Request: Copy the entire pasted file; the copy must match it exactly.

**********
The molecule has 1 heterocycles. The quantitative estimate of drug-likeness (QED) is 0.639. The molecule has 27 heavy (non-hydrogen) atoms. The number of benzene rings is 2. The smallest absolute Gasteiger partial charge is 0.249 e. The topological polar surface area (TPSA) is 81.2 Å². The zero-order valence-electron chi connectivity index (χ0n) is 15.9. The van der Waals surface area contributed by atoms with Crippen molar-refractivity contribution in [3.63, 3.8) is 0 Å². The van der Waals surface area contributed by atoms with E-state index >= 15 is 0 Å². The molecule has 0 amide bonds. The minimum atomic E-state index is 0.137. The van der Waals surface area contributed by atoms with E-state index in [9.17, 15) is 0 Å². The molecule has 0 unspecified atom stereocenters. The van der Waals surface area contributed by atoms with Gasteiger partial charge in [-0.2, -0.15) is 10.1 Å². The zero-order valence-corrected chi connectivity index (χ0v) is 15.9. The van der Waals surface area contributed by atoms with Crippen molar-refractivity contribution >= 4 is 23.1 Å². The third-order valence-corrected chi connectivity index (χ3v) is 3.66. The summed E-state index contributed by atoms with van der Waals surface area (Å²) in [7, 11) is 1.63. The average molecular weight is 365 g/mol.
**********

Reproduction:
The molecule has 1 heterocycles. The quantitative estimate of drug-likeness (QED) is 0.639. The molecule has 27 heavy (non-hydrogen) atoms. The number of benzene rings is 2. The smallest absolute Gasteiger partial charge is 0.249 e. The topological polar surface area (TPSA) is 81.2 Å². The zero-order valence-electron chi connectivity index (χ0n) is 15.9. The van der Waals surface area contributed by atoms with Crippen molar-refractivity contribution in [3.63, 3.8) is 0 Å². The van der Waals surface area contributed by atoms with E-state index >= 15 is 0 Å². The molecule has 0 amide bonds. The minimum atomic E-state index is 0.137. The van der Waals surface area contributed by atoms with E-state index in [9.17, 15) is 0 Å². The molecule has 0 unspecified atom stereocenters. The van der Waals surface area contributed by atoms with Gasteiger partial charge in [-0.2, -0.15) is 10.1 Å². The zero-order valence-corrected chi connectivity index (χ0v) is 15.9. The van der Waals surface area contributed by atoms with Crippen molar-refractivity contribution >= 4 is 23.1 Å². The third-order valence-corrected chi connectivity index (χ3v) is 3.66. The summed E-state index contributed by atoms with van der Waals surface area (Å²) in [7, 11) is 1.63. The average molecular weight is 365 g/mol.